Fortunately, Balbir Nikah Singh eventually managed to escape.

Before dawn on the morning of March 17, 2017, the Italian police, the carabinieri, stormed the farm in Borgo Sabotino arresting the entire family and freeing Balbir Singh.

Balbir Nikah Singh was a primary school teacher before becoming a kiwifruit worker in Italy. Today, he lives in a small apartment in Lazio, more than 5,000 kilometers from his wife and their two daughters Photo: Stefania Prandi

No posts

An extreme case - a widespread problem

Today, Balbir Singh is still a farm worker, but now on a kiwi orchard, where despite everything conditions are better. The working days are still many and long, and hourly wages do not exceed 5.50 euros.

But he is the first migrant worker in Italy's history to be granted a permanent residence permit because of what he has endured.

And he is one of the first Indian migrant workers ever to take his former employer to court, both to seek justice for the humiliation he suffered and to raise awareness of the plight of migrants.

"I really hope that even my worst enemy will never have to go through what I have been through", he says.

In addition, he also hopes that his former employer will be forced to pay him back for all months that they did not pay his wages.

"Today, I am a free bird and I am not giving up", he declares. "Your mother gives you the gift of life, but what you achieve with your life depends solely on your personality and your own actions".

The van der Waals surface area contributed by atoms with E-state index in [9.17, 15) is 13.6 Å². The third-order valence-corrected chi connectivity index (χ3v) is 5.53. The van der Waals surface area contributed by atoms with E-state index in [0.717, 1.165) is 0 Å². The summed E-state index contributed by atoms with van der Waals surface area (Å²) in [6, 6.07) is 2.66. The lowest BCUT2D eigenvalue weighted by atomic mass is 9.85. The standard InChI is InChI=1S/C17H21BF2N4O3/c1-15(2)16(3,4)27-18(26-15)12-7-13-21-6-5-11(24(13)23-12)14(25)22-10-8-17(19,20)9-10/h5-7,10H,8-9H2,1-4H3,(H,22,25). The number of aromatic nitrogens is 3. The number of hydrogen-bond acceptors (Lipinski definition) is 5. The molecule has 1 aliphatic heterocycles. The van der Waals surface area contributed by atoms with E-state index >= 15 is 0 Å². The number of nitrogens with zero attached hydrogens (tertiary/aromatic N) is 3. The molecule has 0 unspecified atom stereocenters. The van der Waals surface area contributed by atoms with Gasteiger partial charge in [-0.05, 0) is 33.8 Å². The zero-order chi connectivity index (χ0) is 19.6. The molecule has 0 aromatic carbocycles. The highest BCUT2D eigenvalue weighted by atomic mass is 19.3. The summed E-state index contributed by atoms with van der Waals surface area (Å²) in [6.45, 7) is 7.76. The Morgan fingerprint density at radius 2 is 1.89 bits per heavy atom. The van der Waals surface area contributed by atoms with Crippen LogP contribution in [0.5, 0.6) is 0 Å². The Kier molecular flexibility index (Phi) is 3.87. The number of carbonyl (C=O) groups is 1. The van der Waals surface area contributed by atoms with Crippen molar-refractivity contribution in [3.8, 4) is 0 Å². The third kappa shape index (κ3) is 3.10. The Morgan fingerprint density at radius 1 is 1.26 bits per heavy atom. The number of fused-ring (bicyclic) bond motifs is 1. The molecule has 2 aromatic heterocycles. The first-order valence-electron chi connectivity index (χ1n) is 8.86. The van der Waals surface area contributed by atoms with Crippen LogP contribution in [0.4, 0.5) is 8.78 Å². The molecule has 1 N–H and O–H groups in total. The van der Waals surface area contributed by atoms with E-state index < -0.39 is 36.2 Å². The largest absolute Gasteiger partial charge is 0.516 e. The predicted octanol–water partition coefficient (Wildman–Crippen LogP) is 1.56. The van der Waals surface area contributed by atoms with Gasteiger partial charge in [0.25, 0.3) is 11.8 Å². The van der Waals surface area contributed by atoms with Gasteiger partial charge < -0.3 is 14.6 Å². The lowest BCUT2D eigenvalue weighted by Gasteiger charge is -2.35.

Parco Europa, Aprilia, Italien

Systematic exploitation

Although Balbir Nikah Singh's fate led him down an extreme path, his experience shows how vulnerable Indian migrants are when they end up on an Italian orchard, often without knowing the language or their rights.

Marco Omizzollo, Professor of Social Anthropology and Migration at La Sapienza University in Rome, specializes in the conditions of Indian migrants in Lazio.

As well as researching this field, he has worked undercover in the area.

The exploitation of Indian migrant workers is severe and widespread. Agricultural workers are the main victims of exploitation, but many of them are also victims of modern human trafficking.
Marco Omizzollo
Professor, La Sapienza University, Rome

For three months, he lived and worked with the Indian migrant workers in the village of Bella Farnia, south of Latina, and has since published several books about his experiences and the system of travel agents, orchard owners and others who make money from exploiting the poor workers from Punjab.

This has made him quite unpopular and, after a series of threats from who he refers to as the 'Italian agricultural mafia', he now lives and works at a secret address.

Therefore, our meeting with him takes place in Parco Europa in Aprila, one of the smaller towns in the area.

"The exploitation of Indian migrant workers is severe and widespread. It is mainly agricultural workers who are exploited, but many of them are also victims of modern human trafficking", says the Italian researcher.

"They are lured to Lazio by people who make large sums of money to bring them to the area, and most of the time the workers only get a fraction of what they have been promised", he says.

In addition, many of the Indian workers in Lazio are subjected to both physical and psychological violence, his research shows.

However, it is not only in the kiwifruit industry or in Lazio province that the exploitation of guest workers takes place.

According to Urmila Bhoola, the UN Special Rapporteur on modern slavery, up to 400,000 agricultural workers in Italy are at risk of exploitation.

This is according to a comprehensive report she prepared for the UN Human Rights Council on the issue. She also concludes that almost 100,000 live in what she describes as "inhumane conditions".